Final day of water deliveries for the South San Joaquin Irrigation District was Saturday, Oct. 10.
SSJID General Manager Jeff Shields said the “last water delivery in the system” for this year was due to go into the canals at 5 p.m. Saturday. After that final delivery, the canals are drawn down, gradually emptying of water.
And while the delivery season may be over, Shields said the ‘project’ season is just beginning.
“During the off season, in the joint main canal, that we jointly operate with Oakdale Irrigation District, we will be doing gunite work, largely on the floor of that canal,” explained Shields.
The canal is from Goodwin Dam to Knights Ferry.
Also, at the main distribution canal for SSJID, which runs along Victory Road, there will be an estimated 1,000 feet of new lining installed.
“Last year we did along Victory on the north side of the road, this year we will go on the south side of Highway 120 and line the main distribution canal,” heading from the highway toward River Road, said Shields.
Re-lining of a canal off of Jack Tone Road is also planned during the winter ‘off season’ for irrigation, while all areas of the district will get a going over for any minor repairs that need to be made. The canals, once drained of water, will also be cleared of any accumulated debris.
Shields said in reviewing the water year, SSJID did fairly well, and said he feels both SSJID and neighboring OID consistently operate in a manner benefiting their parcel holders.
Shields said the growers largely stayed within their allowable use limits, many able to transfer to other parcels as well, without going over their allotments.
“Cities also had a 25 percent conservation target, Tracy, Lathrop and Manteca, those that get drinking water from us, they met those targets,” Shields said. “We also conserved as best we could, we did make it through the year without drawing on our reserves.”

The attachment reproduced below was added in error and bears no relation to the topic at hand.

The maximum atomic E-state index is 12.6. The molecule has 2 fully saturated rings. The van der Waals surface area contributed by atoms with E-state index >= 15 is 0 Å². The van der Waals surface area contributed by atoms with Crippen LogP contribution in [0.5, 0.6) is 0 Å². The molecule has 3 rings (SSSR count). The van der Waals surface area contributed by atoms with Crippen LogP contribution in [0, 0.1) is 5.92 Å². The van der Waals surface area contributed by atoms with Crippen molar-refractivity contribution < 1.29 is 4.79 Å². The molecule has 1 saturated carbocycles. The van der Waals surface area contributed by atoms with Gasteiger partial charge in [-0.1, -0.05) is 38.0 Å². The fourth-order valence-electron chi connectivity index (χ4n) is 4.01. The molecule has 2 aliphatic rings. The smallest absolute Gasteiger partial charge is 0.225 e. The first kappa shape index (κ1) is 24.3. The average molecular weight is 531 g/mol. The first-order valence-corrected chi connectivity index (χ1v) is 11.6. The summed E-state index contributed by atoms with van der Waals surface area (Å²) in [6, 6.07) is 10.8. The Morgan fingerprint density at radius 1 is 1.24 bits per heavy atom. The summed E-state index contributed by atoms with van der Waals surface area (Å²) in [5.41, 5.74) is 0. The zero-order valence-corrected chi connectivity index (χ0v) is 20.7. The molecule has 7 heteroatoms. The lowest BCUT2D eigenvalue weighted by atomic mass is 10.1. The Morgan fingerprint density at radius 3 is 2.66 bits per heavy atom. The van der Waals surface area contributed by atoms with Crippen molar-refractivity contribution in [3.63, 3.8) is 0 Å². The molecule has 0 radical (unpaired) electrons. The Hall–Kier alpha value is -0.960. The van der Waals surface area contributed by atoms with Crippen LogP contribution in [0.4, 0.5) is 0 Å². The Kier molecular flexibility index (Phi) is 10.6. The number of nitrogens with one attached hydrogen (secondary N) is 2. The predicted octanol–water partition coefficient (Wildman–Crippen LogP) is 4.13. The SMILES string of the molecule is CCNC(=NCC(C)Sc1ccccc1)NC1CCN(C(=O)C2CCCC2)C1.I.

Meanwhile, at Woodward Reservoir, SSJID has now made the switch from utilizing the upper reservoir for drinking water supplies to the lower reservoir, which has required the enactment of ‘No Body Contact’ rules for the reservoir. No human or animal body contact is allowed in the water, now that it is being used to draw water for the SSJID water treatment plant on Dodds Road.
“When we start bringing water back in March each year, and the water gets high enough, we take it from the upper reservoir,” explained Shields. “When we have to lower the reservoir for the division of dam safety, we no longer allow body contact.
“There is hunting allowed, there are duck blinds up there, but no dogs in the water, no humans in the water,” he said.
The end of the irrigation season this year also marks the end of Shields’ career with SSJID, as his retirement takes effect this Friday, Oct. 16.
He said he and his wife are not planning to move from the area, but will likely be making some trips to see their children, a son in Portland with a new baby and their daughter in North Carolina.
“So traveling, see the family, I am in fairly decent health so I’d like to spend some time getting back into shape,” Shields added. “And my golf game sucks, I am resigned to the fact that I might just be a lousy golfer, but I want to take some lessons and practice.”